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1.  3D Printing of Preclinical X-ray Computed Tomographic Data Sets 
Three-dimensional printing allows for the production of highly detailed objects through a process known as additive manufacturing. Traditional, mold-injection methods to create models or parts have several limitations, the most important of which is a difficulty in making highly complex products in a timely, cost-effective manner.1 However, gradual improvements in three-dimensional printing technology have resulted in both high-end and economy instruments that are now available for the facile production of customized models.2 These printers have the ability to extrude high-resolution objects with enough detail to accurately represent in vivo images generated from a preclinical X-ray CT scanner. With proper data collection, surface rendering, and stereolithographic editing, it is now possible and inexpensive to rapidly produce detailed skeletal and soft tissue structures from X-ray CT data. Even in the early stages of development, the anatomical models produced by three-dimensional printing appeal to both educators and researchers who can utilize the technology to improve visualization proficiency. 3, 4 The real benefits of this method result from the tangible experience a researcher can have with data that cannot be adequately conveyed through a computer screen. The translation of pre-clinical 3D data to a physical object that is an exact copy of the test subject is a powerful tool for visualization and communication, especially for relating imaging research to students, or those in other fields. Here, we provide a detailed method for printing plastic models of bone and organ structures derived from X-ray CT scans utilizing an Albira X-ray CT system in conjunction with PMOD, ImageJ, Meshlab, Netfabb, and ReplicatorG software packages.
doi:10.3791/50250
PMCID: PMC3671719  PMID: 23542702
Medicine; Issue 73; Anatomy; Physiology; Molecular Biology; Biomedical Engineering; Bioengineering; Chemistry; Biochemistry; Materials Science; Engineering; Manufactured Materials; Technology; Animal Structures; Life Sciences (General); 3D printing; X-ray Computed Tomography; CT; CT scans; data extrusion; additive printing;  in vivo imaging; clinical techniques; imaging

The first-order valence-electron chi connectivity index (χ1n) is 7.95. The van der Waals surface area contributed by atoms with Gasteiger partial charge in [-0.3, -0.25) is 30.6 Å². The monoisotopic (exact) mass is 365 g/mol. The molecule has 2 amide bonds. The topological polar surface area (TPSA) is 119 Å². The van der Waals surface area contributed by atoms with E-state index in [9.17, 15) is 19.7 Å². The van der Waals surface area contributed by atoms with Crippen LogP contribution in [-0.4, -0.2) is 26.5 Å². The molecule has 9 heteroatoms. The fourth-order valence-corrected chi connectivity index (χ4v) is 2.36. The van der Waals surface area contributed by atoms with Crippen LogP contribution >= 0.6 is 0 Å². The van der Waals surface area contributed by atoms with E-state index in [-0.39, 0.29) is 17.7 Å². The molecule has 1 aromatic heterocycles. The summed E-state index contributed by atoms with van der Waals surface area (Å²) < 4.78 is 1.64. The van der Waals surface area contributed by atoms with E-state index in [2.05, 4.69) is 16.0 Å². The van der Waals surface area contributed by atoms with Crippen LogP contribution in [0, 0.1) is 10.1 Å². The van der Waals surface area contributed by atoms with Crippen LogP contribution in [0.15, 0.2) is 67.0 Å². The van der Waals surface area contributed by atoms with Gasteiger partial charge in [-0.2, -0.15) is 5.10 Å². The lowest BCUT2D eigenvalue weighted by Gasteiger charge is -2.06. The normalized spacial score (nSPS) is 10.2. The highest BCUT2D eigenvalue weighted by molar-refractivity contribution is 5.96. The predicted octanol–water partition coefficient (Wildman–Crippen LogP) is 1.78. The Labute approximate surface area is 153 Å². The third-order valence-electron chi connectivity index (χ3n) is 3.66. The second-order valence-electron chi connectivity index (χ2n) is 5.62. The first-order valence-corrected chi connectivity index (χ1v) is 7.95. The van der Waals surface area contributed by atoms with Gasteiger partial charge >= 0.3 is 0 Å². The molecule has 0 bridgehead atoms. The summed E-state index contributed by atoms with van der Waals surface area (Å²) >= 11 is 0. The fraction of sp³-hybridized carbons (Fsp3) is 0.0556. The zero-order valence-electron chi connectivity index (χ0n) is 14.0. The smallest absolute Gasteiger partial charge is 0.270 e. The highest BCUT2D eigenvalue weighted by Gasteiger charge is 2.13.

2.  Dual tracer imaging of SPECT and PET probes in living mice using a sequential protocol 
Over the past 20 years, multimodal imaging strategies have motivated the fusion of Positron Emission Tomography (PET) or Single Photon Emission Computed Tomography (SPECT) scans with an X-ray computed tomography (CT) image to provide anatomical information, as well as a framework with which molecular and functional images may be co-registered. Recently, pre-clinical nuclear imaging technology has evolved to capture multiple SPECT or multiple PET tracers to further enhance the information content gathered within an imaging experiment. However, the use of SPECT and PET probes together, in the same animal, has remained a challenge. Here we describe a straightforward method using an integrated trimodal imaging system and a sequential dosing/acquisition protocol to achieve dual tracer imaging with 99mTc and 18F isotopes, along with anatomical CT, on an individual specimen. Dosing and imaging is completed so that minimal animal manipulations are required, full trimodal fusion is conserved, and tracer crosstalk including down-scatter of the PET tracer in SPECT mode is avoided. This technique will enhance the ability of preclinical researchers to detect multiple disease targets and perform functional, molecular, and anatomical imaging on individual specimens to increase the information content gathered within longitudinal in vivo studies.
PMCID: PMC3484419  PMID: 23145357
Dual tracer imaging; trimodal imaging; Positron Emission Tomography (PET); Single Photon Emission Computed Tomography (SPECT); X-ray Computed Tomography (CT); nuclear imaging
3.  Imaging and Analysis of Pseudomonas aeruginosa Swarming and Rhamnolipid Production ▿ † 
Applied and Environmental Microbiology  2011;77(23):8310-8317.
Many bacteria spread over surfaces by “swarming” in groups. A problem for scientists who study swarming is the acquisition of statistically significant data that distinguish two observations or detail the temporal patterns and two-dimensional heterogeneities that occur. It is currently difficult to quantify differences between observed swarm phenotypes. Here, we present a method for acquisition of temporal surface motility data using time-lapse fluorescence and bioluminescence imaging. We specifically demonstrate three applications of our technique with the bacterium Pseudomonas aeruginosa. First, we quantify the temporal distribution of P. aeruginosa cells tagged with green fluorescent protein (GFP) and the surfactant rhamnolipid stained with the lipid dye Nile red. Second, we distinguish swarming of P. aeruginosa and Salmonella enterica serovar Typhimurium in a coswarming experiment. Lastly, we quantify differences in swarming and rhamnolipid production of several P. aeruginosa strains. While the best swarming strains produced the most rhamnolipid on surfaces, planktonic culture rhamnolipid production did not correlate with surface growth rhamnolipid production.
doi:10.1128/AEM.06644-11
PMCID: PMC3233055  PMID: 21984238

Results 1-3 (3)